Cathy has been outmanoeuvred by her family and pushed into a marriage with Will Reticulata-Iris. He’s hardly enthusiastic about the idea, but his healthy fear of Lord Iris means he must win her over – in spite the allure of the seductive Amelia
Alba-Rosa White – and make a play for the Dukedom of London…
If Between Two Thorns left me wondering how much worse a world can get – from the perspective of a clever, independent, modern woman – then Any Other Name is a resounding answer of ‘a whole lot and then a bit more’.
This isn’t a book I’d recommend as an entry point to the series. The Split Worlds are a single story in multiple volumes, not independent novels. So we pick up exactly where we left off, rejoining Cathy and Will on the morning of their wedding.
The main thrusts of Any Other Name are the developing relationship between our now-married protagonists; the declining relationship between Sam & Leanne; and the tortuous politics of London. As Cathy is immersed in her own household, we get new perspectives on the Agency (even creepier than they looked) and as she is launched into London society it becomes evident she’s not as ill-suited to it as she and her family believe. Sufficiently motivated, she’s very capable indeed. The key question is what motivates her…
On this front, we meet Lord Iris and Dame Iris, letting us know that really the Rhoeas-Papavers may be horrid but they’re not monstrous when you’ve got a Nether yardstick to measure them by. Every step Cathy takes deeper into the Iris world is calculated to make you shudder – or, possibly, to offset Will’s sins and encourage some empathy.
And, inevitably, the Rosas are still up to no good. Living on Will’s charity, there’s a brief space where it’s possible to think of Amelia at least as a victim of circumstance and feel sorry for her (and intrigued by the extent of her secret affairs in Mundanus). Don’t worry, it won’t last. That clue is right there in the book title. Never trust a Rosa.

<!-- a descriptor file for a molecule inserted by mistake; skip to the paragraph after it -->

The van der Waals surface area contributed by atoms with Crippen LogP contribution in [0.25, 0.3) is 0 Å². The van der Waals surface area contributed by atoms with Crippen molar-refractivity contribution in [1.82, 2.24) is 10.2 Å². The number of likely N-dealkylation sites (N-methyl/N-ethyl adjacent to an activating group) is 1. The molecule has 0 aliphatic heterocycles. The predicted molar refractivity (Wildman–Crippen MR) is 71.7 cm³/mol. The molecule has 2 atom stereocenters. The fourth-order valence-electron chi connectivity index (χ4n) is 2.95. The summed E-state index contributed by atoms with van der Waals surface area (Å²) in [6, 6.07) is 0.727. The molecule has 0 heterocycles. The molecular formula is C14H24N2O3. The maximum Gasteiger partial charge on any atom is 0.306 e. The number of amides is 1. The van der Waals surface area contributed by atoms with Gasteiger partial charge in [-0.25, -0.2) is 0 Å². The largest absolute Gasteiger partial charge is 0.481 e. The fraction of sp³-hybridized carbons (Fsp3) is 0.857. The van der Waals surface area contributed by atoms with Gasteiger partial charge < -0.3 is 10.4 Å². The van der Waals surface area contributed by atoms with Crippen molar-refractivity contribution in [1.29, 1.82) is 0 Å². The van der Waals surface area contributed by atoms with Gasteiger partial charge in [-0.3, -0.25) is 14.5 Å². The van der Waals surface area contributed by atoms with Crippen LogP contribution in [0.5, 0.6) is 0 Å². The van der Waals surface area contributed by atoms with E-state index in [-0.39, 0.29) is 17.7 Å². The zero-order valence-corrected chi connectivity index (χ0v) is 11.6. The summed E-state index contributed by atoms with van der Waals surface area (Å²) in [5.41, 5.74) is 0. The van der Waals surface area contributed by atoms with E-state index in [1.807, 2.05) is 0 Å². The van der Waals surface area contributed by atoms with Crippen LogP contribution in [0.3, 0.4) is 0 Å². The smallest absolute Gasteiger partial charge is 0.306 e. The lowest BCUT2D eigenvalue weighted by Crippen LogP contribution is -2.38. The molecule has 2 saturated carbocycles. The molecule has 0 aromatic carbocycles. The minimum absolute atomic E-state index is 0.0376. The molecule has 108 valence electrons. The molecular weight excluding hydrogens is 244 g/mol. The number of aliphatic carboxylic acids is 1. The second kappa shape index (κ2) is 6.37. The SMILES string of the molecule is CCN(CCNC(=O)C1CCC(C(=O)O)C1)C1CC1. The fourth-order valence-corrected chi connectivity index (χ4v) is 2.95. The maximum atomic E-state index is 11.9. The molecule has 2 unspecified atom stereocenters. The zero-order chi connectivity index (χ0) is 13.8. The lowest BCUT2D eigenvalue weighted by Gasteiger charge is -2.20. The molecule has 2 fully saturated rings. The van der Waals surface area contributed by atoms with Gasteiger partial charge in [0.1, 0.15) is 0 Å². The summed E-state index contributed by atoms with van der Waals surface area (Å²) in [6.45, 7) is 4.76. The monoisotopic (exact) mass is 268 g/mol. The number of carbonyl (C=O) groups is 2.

I persisted in #TeamWill through the first book, comforted by signs that he was a non-traditional thinker even if he was a well-trained son of the Nether. As he grapples with Lord Iris’s demands and Amelia’s seductions, he crossed the line of my tolerance almost immediately and then set about making me hate him. But is he justified in his actions – are they, in fact, the lesser evil to disappointing Lord Iris?
This book may have made me angrier than any other I’ve ever read, not least for tempting apologism. It’s success is that I never considered setting it aside: I much preferred it to Between Two Thorns in spite of the regular volcanic rage. Key to this is Cathy, who stops snivelling and starts showing us she’s a smart girl instead of just telling us she is. The scene at Hampton Court is a turning point for her and for me. Finally, I became invested in our heroine. But I remain unconvinced that I can be persuaded to forgive Will.
With less weight of world-building and more agency for Cathy/Will, this instalment felt more rewarding than the first. That slow pace barely wavers though – we get relatively little progression in the Agency or Sam’s plots, the latter of which also continued to deliver wrath in spades (not least SPOILER (mouse over to read) the fridging of much-maligned Leanne) – before it ends in a flurry of action to resolve the notionally main plot of the Duchy of London.
If I was lukewarm about Between Two Thorns, I think Any Other Name is a very successful sequel. However, I’m starting to feel that perhaps these books have at least one too many plots. All’s Fair needs to work hard to reintegrate the Sorcerer, the Agency and Lord Iron and push them forward.
Any Other Name is available now as an ebook and is being re-released in paperback in August (original release paperbacks are quite rare).
I received a free copy from the publisher in exchange for an honest review.